The analysis of the clinical and medical history parameters presented in the table demonstrated typical risk factors for PTB. Miscarriages and a history of PTB were significantly more common in patients with PTB. The rate of such factors as smoking, PCOS, endometriosis, uterine myoma, gestational diabetes mellitus, preeclampsia, and various extragenital pathologies did not differ significantly in both groups (p>0.05). Gastrointestinal diseases: chronic gastritis, duodenitis, gastric ulcers, biliary dyskinesia, and inflammatory bowel disease were found significantly more often in the group of patients with PTB. To evaluate the dietary habits and bowel function, we conducted a questionnaire survey of patients in both groups. No significant differences were found in the characteristics of the diet (5 options were offered): a diverse diet, including unhealthy foods (fast food, chips, etc.) (5/15 (33.3%) and 8/15 (53, 3%), respectively, p=0.46); diverse healthy diet (10/15 (66.7%) and 5/15 (33.3%), respectively, p=0.14); without carbohydrates (0/15 and 1/15 (6.7%), respectively, p>0.99); without proteins and fats (none of the respondents chose this variant). Changes in bowel motorics (constipation) were significantly more common in the PTB group (9/15 (60%) and 2/15 (13.3%), respectively; p=0.02, RR 2.59; 95% CI 1.29–5.52). Smokers (3/15 (20%) and 2/15 (13.3%), respectively; p>0.99), and pet owners (8/15 (53.3%) and 5/15 (33.3%), respectively; p=0.46) were evenly represented in both groups.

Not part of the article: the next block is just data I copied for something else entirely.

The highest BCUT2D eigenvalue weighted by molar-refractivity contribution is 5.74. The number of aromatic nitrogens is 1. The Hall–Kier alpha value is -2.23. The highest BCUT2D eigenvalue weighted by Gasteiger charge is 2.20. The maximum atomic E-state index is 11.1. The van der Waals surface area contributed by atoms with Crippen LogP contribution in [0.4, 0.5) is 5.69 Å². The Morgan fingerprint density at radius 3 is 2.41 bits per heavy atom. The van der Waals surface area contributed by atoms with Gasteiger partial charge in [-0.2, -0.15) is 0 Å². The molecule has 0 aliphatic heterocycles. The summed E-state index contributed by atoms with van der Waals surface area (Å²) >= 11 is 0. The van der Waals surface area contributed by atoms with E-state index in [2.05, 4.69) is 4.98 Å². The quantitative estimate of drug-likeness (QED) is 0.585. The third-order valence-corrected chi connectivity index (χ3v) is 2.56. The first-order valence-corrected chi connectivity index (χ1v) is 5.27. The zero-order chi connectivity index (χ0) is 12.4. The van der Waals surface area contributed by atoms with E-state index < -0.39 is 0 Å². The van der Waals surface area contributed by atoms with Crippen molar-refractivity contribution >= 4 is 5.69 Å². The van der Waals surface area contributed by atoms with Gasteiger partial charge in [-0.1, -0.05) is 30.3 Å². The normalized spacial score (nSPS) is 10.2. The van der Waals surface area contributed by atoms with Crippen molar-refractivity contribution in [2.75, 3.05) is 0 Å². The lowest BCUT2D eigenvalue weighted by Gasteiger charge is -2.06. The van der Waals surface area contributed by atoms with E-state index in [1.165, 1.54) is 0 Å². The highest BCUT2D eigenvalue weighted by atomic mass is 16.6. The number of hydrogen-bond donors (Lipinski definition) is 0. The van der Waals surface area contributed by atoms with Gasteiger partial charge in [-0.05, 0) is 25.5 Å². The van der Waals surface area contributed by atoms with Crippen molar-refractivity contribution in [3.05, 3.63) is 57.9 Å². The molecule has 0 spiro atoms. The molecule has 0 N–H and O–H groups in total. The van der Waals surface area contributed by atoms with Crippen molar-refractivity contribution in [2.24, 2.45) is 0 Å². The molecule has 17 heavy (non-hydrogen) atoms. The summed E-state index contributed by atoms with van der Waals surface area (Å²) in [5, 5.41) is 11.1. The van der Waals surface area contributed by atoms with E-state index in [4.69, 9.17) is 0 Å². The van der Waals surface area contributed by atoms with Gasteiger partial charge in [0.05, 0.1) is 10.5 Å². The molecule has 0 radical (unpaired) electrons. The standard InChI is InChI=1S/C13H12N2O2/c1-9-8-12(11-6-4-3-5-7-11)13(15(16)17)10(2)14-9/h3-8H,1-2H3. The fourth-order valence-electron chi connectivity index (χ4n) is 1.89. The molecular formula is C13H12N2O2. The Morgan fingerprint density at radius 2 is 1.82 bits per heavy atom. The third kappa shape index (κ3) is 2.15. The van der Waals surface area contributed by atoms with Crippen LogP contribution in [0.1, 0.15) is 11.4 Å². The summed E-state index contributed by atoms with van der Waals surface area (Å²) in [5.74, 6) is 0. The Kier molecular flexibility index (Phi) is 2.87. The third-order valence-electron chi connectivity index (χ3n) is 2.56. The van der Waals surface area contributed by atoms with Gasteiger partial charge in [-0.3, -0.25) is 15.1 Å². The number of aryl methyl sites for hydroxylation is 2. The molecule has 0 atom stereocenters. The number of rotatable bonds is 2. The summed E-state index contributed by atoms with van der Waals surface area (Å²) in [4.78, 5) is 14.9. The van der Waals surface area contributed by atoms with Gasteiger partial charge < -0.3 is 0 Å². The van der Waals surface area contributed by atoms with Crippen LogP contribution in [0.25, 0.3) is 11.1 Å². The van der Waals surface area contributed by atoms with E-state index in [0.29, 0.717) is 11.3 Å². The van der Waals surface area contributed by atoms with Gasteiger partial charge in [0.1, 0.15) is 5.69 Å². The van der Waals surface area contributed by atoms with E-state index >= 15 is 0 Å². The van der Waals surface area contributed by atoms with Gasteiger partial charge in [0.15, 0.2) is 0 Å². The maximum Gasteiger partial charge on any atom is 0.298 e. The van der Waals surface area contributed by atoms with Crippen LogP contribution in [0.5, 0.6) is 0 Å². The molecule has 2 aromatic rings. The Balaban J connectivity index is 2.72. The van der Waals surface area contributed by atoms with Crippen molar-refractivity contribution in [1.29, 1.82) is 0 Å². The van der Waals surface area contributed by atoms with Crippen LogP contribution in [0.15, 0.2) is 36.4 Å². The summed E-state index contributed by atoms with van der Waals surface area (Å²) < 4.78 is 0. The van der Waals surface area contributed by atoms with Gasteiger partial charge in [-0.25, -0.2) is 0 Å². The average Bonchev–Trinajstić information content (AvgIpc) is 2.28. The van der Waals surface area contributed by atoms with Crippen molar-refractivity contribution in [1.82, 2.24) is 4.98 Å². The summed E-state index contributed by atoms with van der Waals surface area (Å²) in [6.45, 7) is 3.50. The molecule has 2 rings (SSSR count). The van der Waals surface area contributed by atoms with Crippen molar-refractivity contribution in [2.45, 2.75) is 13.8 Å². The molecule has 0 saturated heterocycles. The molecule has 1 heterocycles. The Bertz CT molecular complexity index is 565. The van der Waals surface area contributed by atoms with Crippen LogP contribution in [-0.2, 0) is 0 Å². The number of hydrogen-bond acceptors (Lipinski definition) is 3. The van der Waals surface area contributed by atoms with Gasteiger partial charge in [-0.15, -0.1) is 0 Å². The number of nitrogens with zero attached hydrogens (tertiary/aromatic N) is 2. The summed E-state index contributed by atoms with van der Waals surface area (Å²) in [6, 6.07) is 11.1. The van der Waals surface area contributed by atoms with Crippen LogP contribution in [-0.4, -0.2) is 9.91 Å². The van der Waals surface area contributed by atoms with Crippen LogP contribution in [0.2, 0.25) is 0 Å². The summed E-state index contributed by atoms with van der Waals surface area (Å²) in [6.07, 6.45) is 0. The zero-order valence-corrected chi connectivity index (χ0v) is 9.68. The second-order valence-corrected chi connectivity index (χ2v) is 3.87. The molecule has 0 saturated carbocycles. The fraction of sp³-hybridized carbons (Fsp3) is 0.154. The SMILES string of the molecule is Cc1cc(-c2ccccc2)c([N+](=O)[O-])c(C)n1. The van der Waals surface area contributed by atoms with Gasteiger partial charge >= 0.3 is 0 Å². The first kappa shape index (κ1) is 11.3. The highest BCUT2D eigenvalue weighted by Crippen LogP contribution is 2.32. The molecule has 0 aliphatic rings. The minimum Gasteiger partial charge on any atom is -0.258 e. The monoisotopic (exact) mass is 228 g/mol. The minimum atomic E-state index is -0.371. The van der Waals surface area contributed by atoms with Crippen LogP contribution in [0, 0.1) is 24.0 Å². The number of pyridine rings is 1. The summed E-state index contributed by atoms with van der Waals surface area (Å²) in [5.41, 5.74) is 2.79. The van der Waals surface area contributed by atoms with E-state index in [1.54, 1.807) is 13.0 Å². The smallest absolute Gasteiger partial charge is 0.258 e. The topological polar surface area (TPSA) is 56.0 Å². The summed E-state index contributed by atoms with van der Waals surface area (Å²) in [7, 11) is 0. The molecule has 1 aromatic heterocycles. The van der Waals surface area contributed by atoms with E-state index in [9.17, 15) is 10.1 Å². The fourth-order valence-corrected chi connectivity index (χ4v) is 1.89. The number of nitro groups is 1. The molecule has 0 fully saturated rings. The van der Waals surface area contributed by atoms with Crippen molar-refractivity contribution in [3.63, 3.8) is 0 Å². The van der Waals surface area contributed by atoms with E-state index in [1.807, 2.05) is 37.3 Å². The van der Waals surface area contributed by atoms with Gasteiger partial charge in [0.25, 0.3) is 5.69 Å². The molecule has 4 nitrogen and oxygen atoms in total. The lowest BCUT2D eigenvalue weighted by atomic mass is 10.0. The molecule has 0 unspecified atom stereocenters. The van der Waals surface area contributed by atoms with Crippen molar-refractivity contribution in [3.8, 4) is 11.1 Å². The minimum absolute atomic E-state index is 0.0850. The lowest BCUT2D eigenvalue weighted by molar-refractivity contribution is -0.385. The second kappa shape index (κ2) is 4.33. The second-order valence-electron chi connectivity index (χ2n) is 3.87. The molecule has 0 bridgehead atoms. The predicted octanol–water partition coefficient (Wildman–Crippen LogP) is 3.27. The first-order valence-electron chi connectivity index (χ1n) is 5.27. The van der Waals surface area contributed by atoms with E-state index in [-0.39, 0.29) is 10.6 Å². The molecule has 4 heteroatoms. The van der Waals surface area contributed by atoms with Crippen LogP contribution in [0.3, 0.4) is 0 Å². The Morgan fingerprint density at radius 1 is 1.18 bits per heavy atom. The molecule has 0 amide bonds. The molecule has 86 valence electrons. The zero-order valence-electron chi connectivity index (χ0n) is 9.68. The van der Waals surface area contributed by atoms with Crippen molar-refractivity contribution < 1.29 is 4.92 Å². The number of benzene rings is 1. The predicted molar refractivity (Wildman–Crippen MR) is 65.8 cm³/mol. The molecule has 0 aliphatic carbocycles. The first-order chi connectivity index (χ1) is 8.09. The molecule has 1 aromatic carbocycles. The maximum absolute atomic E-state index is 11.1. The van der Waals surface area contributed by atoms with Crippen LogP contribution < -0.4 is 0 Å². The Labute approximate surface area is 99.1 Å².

The analysis of the course of pregnancy in patients with PTB showed a statistically significantly higher rate of PTB threatening episodes in the III trimester of pregnancy (11/15 (73.3%) and 0/15 (0%), respectively; p<0.01, RR 2.67; 95% CI 2.13–4.44), and a higher rate of cervical insufficiency requiring treatment (cerclage and/or pessary; 9/15 (60%) and 1/15 (6.7%), respectively; p<0.01, RR 3.00; 95% CI 1.54–6.31). An analysis of antibacterial therapy in studied women showed a statistically significant difference between the groups in the II trimester (9/15 (60%) and 1/15 (6.7%), respectively; p<0.01, RR 3.00; 95% CI 1.54–6.31). The main indications for antibiotic therapy were respiratory disease and abundant growth of pathogens in the vagina. However, there were no significant differences in the I trimester (2/15 (13.3%) and 0/15 (0%), respectively; p>0.05) and III trimester (2/15 (13.3%) and 1/15 (6.7%), respectively; p>0.05) of pregnancy when analyzing this indicator.

In a comparative analysis of delivery patterns, regardless of gestational age, the predominant method in both groups was vaginal delivery (10/15 (66.7%) and 11/15 (73.3%), respectively; p>0.05). The rate of premature rupture of membranes was higher in the PTB group (5/15 (33.3%) and 1/15 (6.7%), respectively), but was not statistically significant (p>0.05).

In newborns, in addition to differences in characteristics dependent on gestational age, such as Apgar scores (7.0 [6; 8] and 8 [8; 8], p<0.01 for the 1st minute; 8.0 [7; 8] and 9 [9; 9], p<0.001, for the 5th minute) and anthropometric data (mean body weight 2078 g (575.0) and 3431 g (340.8), p<0.001), there was a higher and statistically significant prevalence of perinatal-specific infections (10/15 (66.7%) and 0/15 (0%), respectively; p<0.001, RR 4.00; 95% CI 3.59–6.85). The Silverman-Andersen Retraction score for respiratory distress in preterm infants was 2.0 [2; 3]. Also, preterm infants had a higher incidence of complications due to morphofunctional dismaturity: newborn respiratory distress syndrome – 10/15 (66.7%), transient tachypnea of the newborn – 3/15 (20%), congenital pneumonia – 6/15 (40%), retinopathy – 2/15 (13.3%).

Features of GM profile (the most represented types – more than 1%) of all patients included in the study (30 mother-infant pairs) are shown in Figure 1 as a graph with bar charts.

91-1.jpg (384 KB)